The main aim of this study is determination of psychometric properties of Maslach Burnout Inventory-Student Survey for Turkish high school students and the other aim of this study was to compare the four validation methods that are Velicer's MAP Test, Horn's Paralel Analysis, Confirmatory and Explanatory Factor Analysis. In this sense, determination of the reliability and validity of the related scale are done with Velicer's MAP Test, Horn's Paralel Analysis, Confirmatory and Explanatory Factor Analysis . For validity studies, four methods are used to determine the factors of the scale. For Velicer's MAP Test and Horn's Paralel Analysis, O'Connor's syntax program is used.

3. Method

In study, the validity and reliability of Maslach Burnout Inventory-Student Survey application (MBI-SS) of Turkish students was intended to work. For the adaptation process of related 15 items, MBI-SS was applied to 1020 high school students in different grades. For validity analysis Velicer's MAP Test (Minimum average partial methods), Paralel Analysis (with Glorfeld's extension) and Confirmatory and Explanatory factor Analysis were used. Then for reliability of MBI-SS, Cronbach's Alpha Coefficients were analysed for each dimension. Finally all results have been reported. And

3.1. Participants and Data Collection

1020 participants, who are students in 9th, 10th, 11th and 12th grades in high school, have participated in the study voluntarily. MBI-SS was administered to those groups. It was told that participation was voluntary, scores would be kept anonymous. For data collection MBI-SS was used. The 15 items which have the same sentence structure which have the same grammar form, are modificated in that questionnaire. Students rated each statement on a seven point(never..all time) scale ranging from. For study, first half of the data (1020) was taken randomly and half of this data(509) was used with Velicer's MAP Test, Parallel analysis and Explanatory factor analysis. Then half of data was taken randomly again and half of this data (530) was used with Confirmatory factor analysis.

3.2. Data analysis

Velicer's MAP Test, Parallel analysis and Confirmatory and Explanatory factor analysis were used to determine the construct validity of scale. The MAP test and parallel analysis were implemented with the use of available syntax (O'Connor, 2000). For implementation of MAP test, O'Connor's program requires a correlation matrix or principal component analysis of the variables of interest. So first a correlation matrix was prepared and then the matrix was placed into the syntax and the program was executed. For parallel analysis the program do not need correlation matrix and the necessary definition in the program was for our variables (N=509 and k=15). Program was executed for the parallel analysis too. With using of O'Connor's syntax; MAP test and parallel analysis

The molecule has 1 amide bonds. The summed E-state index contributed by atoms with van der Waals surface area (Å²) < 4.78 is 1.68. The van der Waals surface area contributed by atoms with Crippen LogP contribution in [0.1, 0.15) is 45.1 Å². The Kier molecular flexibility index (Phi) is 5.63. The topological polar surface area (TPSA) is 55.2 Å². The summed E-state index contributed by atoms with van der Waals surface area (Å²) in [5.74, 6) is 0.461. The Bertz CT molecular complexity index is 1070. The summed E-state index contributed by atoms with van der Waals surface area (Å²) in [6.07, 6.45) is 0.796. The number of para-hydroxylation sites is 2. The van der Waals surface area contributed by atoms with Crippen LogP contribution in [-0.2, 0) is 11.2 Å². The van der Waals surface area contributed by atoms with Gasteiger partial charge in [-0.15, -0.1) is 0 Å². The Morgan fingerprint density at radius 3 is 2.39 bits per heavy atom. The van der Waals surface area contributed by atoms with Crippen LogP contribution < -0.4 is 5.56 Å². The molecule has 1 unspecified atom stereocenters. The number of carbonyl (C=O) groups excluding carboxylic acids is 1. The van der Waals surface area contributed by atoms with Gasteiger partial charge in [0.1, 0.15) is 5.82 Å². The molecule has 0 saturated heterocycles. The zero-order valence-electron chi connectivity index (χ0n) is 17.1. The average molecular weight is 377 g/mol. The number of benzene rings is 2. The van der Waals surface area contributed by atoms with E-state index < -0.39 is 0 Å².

provides number of dimension directly. The number of dimensions which offered on MAP test and parallel analysis; directly visible in the output. We performed a confirmatory factor analysis (CFA) for half of data (530) using LISREL 8.80 on the MBI-SS (Joreskog&Sorbon, 2002). The measured and structural model were evaluated with the following index %2, the goodness of Fit Index (GFI), the comparative fit index (CFI), the incremental fit index (IFI), normal fit index (NFI) and Parsimony Goodness of fit index (PGFI), and root mean square residuals (RMR), RMSEA, and %2/df criterion. Finally for all dimensions Cronbach Alpha coefficient calculated.

4. Findings

The psychometric properties of MBI-SS on Turkish student samples with; MAP test, Parallel analysis, confirmatory and explanatory factor analysis and Cronbach's Alpha application was given below.

4.1. The Findings of Velicer'MAP Test and Parallel Analysis for construct validity

According to O'Connor (2000), Velicer's (1976) MAP test involves a complete principal components analysis followed by examination of the series of the matrices of partial correlations. Specifically, on the first step, the first principal component is partialled out of the correlations between the variables of interest and the average squared coefficient in the off-diagonals of the resulting partial correlation matrix is computed. On the second step, the first two principal components are partialled out of the original correlation matrix and the average squared partial correlation is again computed. These computations are conducted for k (the number of variables) minus one step is then lined up, and the number of components is determined by the step number in the analyses that resulted in the lowest average squared partial correlation. The average squared coefficient in the original correlation matrix is also computed, and if this coefficient happens to be lower than the lowest average squared partial correlation, then no components should be extracted from the correlation matrix. Statistically, components are retained as long as the variance in the correlation matrix represent systematic variance. Components are no longer retained when there is proportionally more unsystematic variance than systematic variance. Parallel analysis involves extracting eigenvalues from random data sets that parallel the actual data set with regard to the number of cases and variables. For our example, the original data set consist of 509 observations for each of 15 variables, then a series of random data matrices of this size (509 by 15) would be generated, and eigenvalues would be computed for the correlation matrices for the original data and for each of random data sets. The eigenvalues derived from the actual data are then compared to the eigenvalues would be computed for the correlation matrices for the original data and for each of the random data sets. The eigenvalues derived from the actual data are then compared to the eigenvalues derived from the random data. In Horn's (1965) original description of this procedure, the mean eigenvalues from the random data served as the comparison baseline, on the other hand the recommended practice is to use the eigenvalues that correspond to the desired percentile (typically the 95th) of the distribution of random eigenvalues (Glorfeld, 1995; O'Connor, 2000). Factors or components are retained as long as the ith eigenvalue from the actual data is greater than the ith eigenvalue from the random data.